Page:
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Born for Broadway

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Most people have heard of that old adage about what it takes to get to Carnegie Hall: practice, practice, practice. Speak to Sara Schmidt—who plays 24 roles in Jersey Boys, the hit musical biography of ’60s pop group the Four Seasons—and you begin to suspect that getting to Broadway can’t be summed up in a cute formula.

In fact, your best attempt—patience, perseverance and physical stamina—goes out the proverbial stage window when you realize there are dozens of other talents much the same as you. And they’re likely to show up at the same audition.

“It’s strange when you walk into a room and you see seven people looking exactly like you,” Schmidt says.

Raised in Devon, Schmidt concedes that her Main Line upbringing has given her a better perspective on life in New York. She’s a natural at discipline, having grown up among an artistic circle of friends whose roster of extracurricular activities—in her case, dance, voice and acting lessons—was perceived as the necessary prelude to a creative career.

Still, the difficulty of “making it” (to use an appropriately vague term for getting anywhere in the business) is more clear to Schmidt than it’s ever been. After more than a decade in New York, working both off Broadway and on, she has earned a position of respect as part of the original cast of Jersey Boys. Among her colleagues on Broadway—specifically, her neighborhood around the August Wilson Theater at West 52nd Street—that means not only a steady gig but a chance to be part of a smash hit.

Since it opened less than two years ago, the show—subtitled “the story of Frankie Valli & the Four Seasons”—has earned four Tony Awards, including Best Musical and Best Performance by a Leading Actor in a Musical (won by John Lloyd Young, as Valli). It has grossed more than $100 million, with an additional $50 million generated from performances in other cities.

Being part of “JB”—as devoted bloggers call it—has given Schmidt the exposure she’s long hoped for. She’s proud to be a lead female singer in a musical that also earned a Grammy for Best Musical Show Album and, at this writing, was holding steady at No. 1 on Billboard’s Top Cast Album chart.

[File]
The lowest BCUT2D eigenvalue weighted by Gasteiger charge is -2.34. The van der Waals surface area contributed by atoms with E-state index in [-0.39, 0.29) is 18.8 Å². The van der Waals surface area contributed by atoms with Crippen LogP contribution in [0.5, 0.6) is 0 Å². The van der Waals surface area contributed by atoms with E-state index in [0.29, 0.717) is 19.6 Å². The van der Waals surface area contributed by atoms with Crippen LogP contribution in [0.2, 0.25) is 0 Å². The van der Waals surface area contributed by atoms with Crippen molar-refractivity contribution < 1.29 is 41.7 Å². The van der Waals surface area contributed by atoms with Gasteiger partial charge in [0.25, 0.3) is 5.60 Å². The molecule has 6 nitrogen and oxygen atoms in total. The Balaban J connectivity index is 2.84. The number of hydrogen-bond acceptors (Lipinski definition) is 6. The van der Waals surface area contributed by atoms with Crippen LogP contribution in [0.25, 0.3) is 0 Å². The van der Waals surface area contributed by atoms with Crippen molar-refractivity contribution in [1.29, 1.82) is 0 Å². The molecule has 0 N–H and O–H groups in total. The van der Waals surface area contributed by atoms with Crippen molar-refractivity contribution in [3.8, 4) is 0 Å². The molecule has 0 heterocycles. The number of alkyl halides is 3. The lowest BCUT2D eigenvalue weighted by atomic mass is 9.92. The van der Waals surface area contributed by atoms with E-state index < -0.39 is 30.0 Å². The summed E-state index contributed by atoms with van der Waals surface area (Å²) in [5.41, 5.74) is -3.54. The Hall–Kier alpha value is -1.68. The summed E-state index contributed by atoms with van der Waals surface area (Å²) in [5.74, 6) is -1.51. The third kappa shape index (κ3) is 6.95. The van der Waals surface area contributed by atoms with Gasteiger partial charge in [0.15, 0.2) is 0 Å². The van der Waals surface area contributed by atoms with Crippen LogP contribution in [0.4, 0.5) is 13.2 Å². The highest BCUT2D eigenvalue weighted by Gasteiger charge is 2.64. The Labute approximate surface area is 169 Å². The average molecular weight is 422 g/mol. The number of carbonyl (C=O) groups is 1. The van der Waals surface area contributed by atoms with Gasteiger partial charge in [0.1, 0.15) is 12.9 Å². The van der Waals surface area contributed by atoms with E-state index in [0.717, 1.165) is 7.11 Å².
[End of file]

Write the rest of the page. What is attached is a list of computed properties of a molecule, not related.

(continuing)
And, yes, she plays 24 different people, changing wigs (she has nine) and costumes each time. They include speaking parts as Valli’s mother, his girlfriend and his daughter, Francine—a complexity downplayed in the playbill as “Francine and others.” The multiple roles require her to be on stage almost constantly, especially in the first act, which traces Valli’s New Jersey neighborhood roots and his career’s meteoric rise.

For Schmidt—who wears a black-and-white waitress costume in one scene and is belting out the Seasons standard “My Boyfriend’s Back” the next—Jersey Boys is a dream come true. The night it opened on Nov. 6, 2005, Schmidt was singled out to take part in one of Broadway’s many good-luck rituals: the wearing of the “robe” and blessing other cast members before opening night. The practice dates back to 1950, when the lead dancer in Gentlemen Prefer Blondes borrowed a robe from one of the ensemble cast members and danced through the backstage area, bestowing good wishes on the cast. When that show became a hit, a tradition was born—one that specified the robe must be worn by one of the so-called “gypsies,” or cast members who typically move from play to play in search of work.

Schmidt proved to be the right choice. “It’s very unusual to have the same cast after two years,” she says.

Last year, Schmidt and her fellow cast members appeared on the Today Show and the Late Show with David Letterman. More recently, Bruce Springsteen—a “JB” personified—turned up to see the musical, and a photograph of him backstage with the cast appeared in Rolling Stone.

In speaking about her life thus far, Sara Schmidt recounts the saga of a “young girl’s move to the Big Apple.” It includes leaving college three times and stints on a stage in Minneapolis and a cruise ship.

“I left junior year and moved here when I was 20, in 1997,” she says.